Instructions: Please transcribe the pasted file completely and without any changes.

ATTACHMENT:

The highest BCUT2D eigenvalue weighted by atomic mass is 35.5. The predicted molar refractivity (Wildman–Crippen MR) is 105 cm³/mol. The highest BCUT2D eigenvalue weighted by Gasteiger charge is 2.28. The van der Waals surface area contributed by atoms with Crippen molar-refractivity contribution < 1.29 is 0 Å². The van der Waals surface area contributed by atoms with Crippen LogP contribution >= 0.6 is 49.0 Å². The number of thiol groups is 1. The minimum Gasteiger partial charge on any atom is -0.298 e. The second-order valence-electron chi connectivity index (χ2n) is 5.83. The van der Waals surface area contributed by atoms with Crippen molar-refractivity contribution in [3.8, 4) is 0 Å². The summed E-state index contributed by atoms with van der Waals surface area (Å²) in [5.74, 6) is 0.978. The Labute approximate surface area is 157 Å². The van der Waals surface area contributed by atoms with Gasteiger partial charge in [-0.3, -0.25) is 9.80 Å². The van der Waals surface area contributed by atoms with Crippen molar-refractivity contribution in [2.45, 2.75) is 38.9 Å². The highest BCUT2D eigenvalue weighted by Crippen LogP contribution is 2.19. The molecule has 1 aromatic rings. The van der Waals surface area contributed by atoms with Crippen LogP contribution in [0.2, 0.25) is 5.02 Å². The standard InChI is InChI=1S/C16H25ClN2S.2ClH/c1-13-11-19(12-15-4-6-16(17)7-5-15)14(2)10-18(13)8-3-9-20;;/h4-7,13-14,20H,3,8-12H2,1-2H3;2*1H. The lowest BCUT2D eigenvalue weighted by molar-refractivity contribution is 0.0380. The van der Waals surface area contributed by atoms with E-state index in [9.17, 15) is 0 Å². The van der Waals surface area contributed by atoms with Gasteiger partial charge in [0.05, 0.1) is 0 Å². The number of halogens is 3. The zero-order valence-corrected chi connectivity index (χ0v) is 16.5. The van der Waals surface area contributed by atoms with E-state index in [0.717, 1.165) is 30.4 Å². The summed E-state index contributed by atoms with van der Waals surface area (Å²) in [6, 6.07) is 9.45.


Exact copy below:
The highest BCUT2D eigenvalue weighted by atomic mass is 35.5. The predicted molar refractivity (Wildman–Crippen MR) is 105 cm³/mol. The highest BCUT2D eigenvalue weighted by Gasteiger charge is 2.28. The van der Waals surface area contributed by atoms with Crippen molar-refractivity contribution < 1.29 is 0 Å². The van der Waals surface area contributed by atoms with Crippen LogP contribution >= 0.6 is 49.0 Å². The number of thiol groups is 1. The minimum Gasteiger partial charge on any atom is -0.298 e. The second-order valence-electron chi connectivity index (χ2n) is 5.83. The van der Waals surface area contributed by atoms with Crippen molar-refractivity contribution in [3.8, 4) is 0 Å². The summed E-state index contributed by atoms with van der Waals surface area (Å²) in [5.74, 6) is 0.978. The Labute approximate surface area is 157 Å². The van der Waals surface area contributed by atoms with Gasteiger partial charge in [-0.3, -0.25) is 9.80 Å². The van der Waals surface area contributed by atoms with Crippen molar-refractivity contribution in [2.45, 2.75) is 38.9 Å². The highest BCUT2D eigenvalue weighted by Crippen LogP contribution is 2.19. The molecule has 1 aromatic rings. The van der Waals surface area contributed by atoms with Crippen LogP contribution in [0.2, 0.25) is 5.02 Å². The standard InChI is InChI=1S/C16H25ClN2S.2ClH/c1-13-11-19(12-15-4-6-16(17)7-5-15)14(2)10-18(13)8-3-9-20;;/h4-7,13-14,20H,3,8-12H2,1-2H3;2*1H. The lowest BCUT2D eigenvalue weighted by molar-refractivity contribution is 0.0380. The van der Waals surface area contributed by atoms with E-state index in [9.17, 15) is 0 Å². The van der Waals surface area contributed by atoms with Gasteiger partial charge in [0.05, 0.1) is 0 Å². The number of halogens is 3. The zero-order valence-corrected chi connectivity index (χ0v) is 16.5. The van der Waals surface area contributed by atoms with E-state index in [0.717, 1.165) is 30.4 Å². The summed E-state index contributed by atoms with van der Waals surface area (Å²) in [6, 6.07) is 9.45.